In case you were asking yourself how all that socialism was working out for France, Time Magazine has the answer.
It’s been a year since the French, in their great wisdom, voted for the candidate who promised to raise taxes on the rich, to regulate businesses to death and to continue all of the generous welfare programs.
It hasn't been working out very well. The French are leaving their native land in droves, seeking freedom and opportunity elsewhere:
In fact, the sense that the world beyond France might hold a lot more promise for French people than home does has so intensified that in recent months two weekly magazines, L’Express and Le Figaro — both fiercely conservative critics of the Socialist government — featured the same cover headline: “Why they are leaving France.” L’Express added the subtitle: “It’s not just the rich!” as though the editors were amazed that regular folk would opt to try their luck elsewhere and forgo cherished French benefits like minimum five weeks’ annual paid leave, decent public health care and free schooling. The magazines cite the 300,000 French estimated to be living in London, and the 200,000 French residents of Belgium, a 25% rise since 2010, according to Le Figaro. Each magazine interviews young go-getters who’ve upped sticks for New York City, Dubai, Shanghai and elsewhere for better pay, more-rapid promotion and a chance to make their mark — things that those profiled say are all-but impossible under a sclerotic French system. Alexandre Perrot, 30, featured in Le Figaro, moved to New York City a year ago and works for a business-intelligence company, is quoted as saying that France’s system “does not value or stimulate active youth.”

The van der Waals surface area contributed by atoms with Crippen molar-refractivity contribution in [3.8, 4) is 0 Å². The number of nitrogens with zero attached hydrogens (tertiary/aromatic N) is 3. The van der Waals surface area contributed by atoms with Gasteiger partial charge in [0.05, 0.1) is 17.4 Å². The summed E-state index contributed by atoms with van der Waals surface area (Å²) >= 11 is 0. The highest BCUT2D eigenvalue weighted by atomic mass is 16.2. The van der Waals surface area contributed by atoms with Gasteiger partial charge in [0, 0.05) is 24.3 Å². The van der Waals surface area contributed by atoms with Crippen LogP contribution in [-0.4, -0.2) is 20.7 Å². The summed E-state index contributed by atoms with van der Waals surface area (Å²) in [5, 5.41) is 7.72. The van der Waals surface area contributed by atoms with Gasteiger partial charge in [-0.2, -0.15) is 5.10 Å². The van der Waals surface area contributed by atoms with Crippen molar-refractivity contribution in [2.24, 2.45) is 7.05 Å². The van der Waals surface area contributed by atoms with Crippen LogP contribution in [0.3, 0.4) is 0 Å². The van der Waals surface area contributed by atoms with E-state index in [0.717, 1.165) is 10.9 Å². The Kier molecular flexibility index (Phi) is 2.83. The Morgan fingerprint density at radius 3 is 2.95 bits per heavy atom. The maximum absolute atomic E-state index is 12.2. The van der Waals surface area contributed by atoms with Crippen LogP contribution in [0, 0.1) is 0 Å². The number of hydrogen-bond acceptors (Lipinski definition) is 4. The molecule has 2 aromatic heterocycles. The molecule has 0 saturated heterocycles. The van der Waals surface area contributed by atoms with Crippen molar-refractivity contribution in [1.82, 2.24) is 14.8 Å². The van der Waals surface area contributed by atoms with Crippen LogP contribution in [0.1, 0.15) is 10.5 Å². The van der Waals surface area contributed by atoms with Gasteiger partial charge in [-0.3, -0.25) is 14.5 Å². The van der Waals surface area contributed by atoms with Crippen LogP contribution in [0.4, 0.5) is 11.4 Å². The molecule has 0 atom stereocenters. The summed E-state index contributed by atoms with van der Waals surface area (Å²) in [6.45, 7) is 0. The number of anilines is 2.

If there’s anyone who still needs convincing that France is in a dyspeptic funk, a flurry of statistics last week showed just how serious the situation is. The statistics suggested that the problem might not be due only to Europe’s economic crisis, as Hollande argued during his press conference on May 16. On May 14,Pew Research published a poll saying that “no European country is becoming more dispirited and disillusioned faster than France,” with 91% of those surveyed by the organization saying that the economy was doing badly and 67% ranking Hollande as doing “a lousy job.” The next day, May 15, France’s official statistics agency INSEE announced that the country had entered its third recession in four years, with unemployment rising more than 11% since Hollande came to power. And on Friday came a new poll by Gallup, showing that only 16% of French youth were optimistic about their future, the lowest rate in the E.U. Compare that with Spain’s youth, 49% of whom felt optimistic about their future, even though their country’s unemployment rate is double that of France.